Donald Reinhardt was probably the first brass pedagogy author to make note of different brass embouchure types and made them an important part of his teaching. He wrote about his approach in his book, the Encyclopedia of the Pivot System (click here for a lengthy summary of what he wrote in it). In a lesson I took from Doug Elliott, a former student of Reinhardt’s, I learned a more simplified version of Reinhardt’s embouchure types. Because Reinhardt’s types are so detailed and in some cases redundant, Elliott has simplified this approach into three basic types that even a band director without a brass background can understand. I brought a copy of the Encyclopedia of the Pivot System to Doug one lesson and he pointed out to me how Reinhardt’s embouchure types can be seen as variations of the simplified three basic types. Here is a handy “conversion chart” for those of you who may be interested in learning more about Reinhardt’s pedagogy, but find it confusing to follow.
|Reinhardt Type||Elliott Type||General Description|
|I, IIIA||Very High Placement||More upper lip than lower lip inside the mouthpiece (downstream), usually around 70% or more upper lip inside. Pushes the mouthpiece and lips together as a unit up towards the nose to ascend. Horn angle is typically close to straight out and teeth more or less aligned.|
|III, IIIB||Medium High Placement||More upper lip than lower lip inside the mouthpiece (downstream), usually between just over 50% and 70% upper lip inside. Pulls the mouthpiece and lips together as a unit down towards the chin to ascend. Horn angle is typically angled slightly downward and lower teeth are usually a bit receded behind the upper teeth, although there are exceptions.|
|IA, II, IIA, IV, IVA||Low Placement||More lower lip than upper lip inside, anywhere from just over 50% to 90% lower lip inside. Pulls the mouthpiece and lips together down towards the chin to ascend. Horn angle is most commonly close to straight out with the teeth aligned, but many variations of horn angle can be found with this type.|
Speaking strictly as how the embouchure types function, Reinhardt’s I and IIIA types are identical, the only difference being that the type I player has teeth that are naturally aligned when the jaw is at rest. The type IIIA simply has the more common normal underbite and protrudes the jaw to play.
Reinhardt’s embouchure types III and IIIB are also very similar, although Reinhardt’s type III is pretty rare to find (Reinhardt himself belonged to this rare embouchure type). In terms of the mouthpiece placement and direction of the player’s embouchure motion these two types are identical. The type III embouchure is characterized by a receded jaw position, a horn angle that is pretty low, and when you watch the player inside a transparent mouthpiece there is a very pronounced lower lip roll under the upper lip as the player ascends.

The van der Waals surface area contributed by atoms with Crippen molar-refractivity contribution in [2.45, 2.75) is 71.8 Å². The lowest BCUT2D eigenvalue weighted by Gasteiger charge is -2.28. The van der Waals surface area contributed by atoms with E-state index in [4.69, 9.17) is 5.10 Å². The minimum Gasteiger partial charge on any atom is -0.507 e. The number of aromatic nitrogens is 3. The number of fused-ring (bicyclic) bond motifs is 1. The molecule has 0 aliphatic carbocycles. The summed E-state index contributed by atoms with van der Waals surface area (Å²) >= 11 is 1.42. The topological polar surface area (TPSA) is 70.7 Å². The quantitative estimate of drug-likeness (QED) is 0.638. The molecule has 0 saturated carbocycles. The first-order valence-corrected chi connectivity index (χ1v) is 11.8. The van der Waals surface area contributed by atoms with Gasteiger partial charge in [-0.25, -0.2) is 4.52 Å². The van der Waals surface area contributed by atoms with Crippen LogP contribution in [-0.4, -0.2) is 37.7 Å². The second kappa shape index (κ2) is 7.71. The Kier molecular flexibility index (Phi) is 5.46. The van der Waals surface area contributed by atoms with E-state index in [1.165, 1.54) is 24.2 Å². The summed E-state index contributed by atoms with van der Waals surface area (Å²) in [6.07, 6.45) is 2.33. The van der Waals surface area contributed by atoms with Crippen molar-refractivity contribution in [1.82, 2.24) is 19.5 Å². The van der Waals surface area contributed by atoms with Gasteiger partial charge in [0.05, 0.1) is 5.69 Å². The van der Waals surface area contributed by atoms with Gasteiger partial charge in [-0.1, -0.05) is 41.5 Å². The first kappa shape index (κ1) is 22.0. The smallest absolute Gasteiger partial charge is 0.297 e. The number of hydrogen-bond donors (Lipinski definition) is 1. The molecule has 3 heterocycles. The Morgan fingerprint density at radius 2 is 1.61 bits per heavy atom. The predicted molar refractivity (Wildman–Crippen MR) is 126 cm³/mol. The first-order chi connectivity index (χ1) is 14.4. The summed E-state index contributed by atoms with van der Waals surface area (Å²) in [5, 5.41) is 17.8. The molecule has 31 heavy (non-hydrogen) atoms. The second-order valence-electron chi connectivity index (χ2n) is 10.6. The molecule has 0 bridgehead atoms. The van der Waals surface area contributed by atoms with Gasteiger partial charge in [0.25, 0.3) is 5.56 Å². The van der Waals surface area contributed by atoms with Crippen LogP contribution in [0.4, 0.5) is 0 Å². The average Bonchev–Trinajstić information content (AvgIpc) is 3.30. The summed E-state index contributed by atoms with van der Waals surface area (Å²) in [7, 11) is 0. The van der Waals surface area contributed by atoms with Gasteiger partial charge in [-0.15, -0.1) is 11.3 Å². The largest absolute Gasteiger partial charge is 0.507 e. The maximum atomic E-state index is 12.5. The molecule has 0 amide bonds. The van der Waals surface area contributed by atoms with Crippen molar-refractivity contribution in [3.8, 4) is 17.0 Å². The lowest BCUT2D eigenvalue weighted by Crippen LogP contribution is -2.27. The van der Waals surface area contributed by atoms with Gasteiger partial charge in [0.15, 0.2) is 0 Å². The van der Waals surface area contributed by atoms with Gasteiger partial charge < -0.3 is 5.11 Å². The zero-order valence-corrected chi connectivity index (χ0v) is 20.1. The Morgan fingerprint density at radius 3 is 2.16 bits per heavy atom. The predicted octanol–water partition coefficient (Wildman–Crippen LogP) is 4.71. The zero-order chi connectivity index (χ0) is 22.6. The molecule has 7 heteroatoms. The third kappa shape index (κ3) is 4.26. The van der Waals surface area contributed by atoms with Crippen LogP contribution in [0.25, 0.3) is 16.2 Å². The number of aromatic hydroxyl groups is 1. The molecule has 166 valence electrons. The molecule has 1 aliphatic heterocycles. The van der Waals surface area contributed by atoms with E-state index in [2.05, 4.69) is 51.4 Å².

As an aside, I think that most of the type III player players I’ve seen (only three that I know of, they are uncommon) probably were really other types in a particular stage of their development when they need to rely on the lower lip roll, but as these players develop strength they will probably gravitate more towards Reinhardt’s IIIB or IIIA types.
The rest of Reinhardt’s embouchure types fall into Elliott’s “low placement” type. The IA type is like the type I in that this player’s teeth are aligned at rest, but the IA places the mouthpiece low and pulls down to ascend. The type II and IIA players have an overbite, so their lower teeth protrude beyond the upper teeth at rest, but these embouchures essentially function as the same as the rest of the upstream ones. I’ve never seen a true IIA player, who actually recede their jaw from its protruded resting place to bring their lower teeth slightly behind the upper teeth. Type IV embouchures are just like the type II, however these players have a normal underbite and bring their lower jaw forward to play. The only difference for the type IVA embouchure type is that these players have a normal underbite and don’t protrude their jaw as much, leading to a horn angle that is tilted down.
It was only after Doug described how Reinhardt’s detailed embouchure types fit into his simplified terminology that I began to fully understand Reinhardt’s types. While the Encyclopedia of the Pivot System is difficult to follow (for a variety of reasons), getting your head wrapped around how Reinhardt’s embouchures types can be broken down into three basic types makes it easier to understand.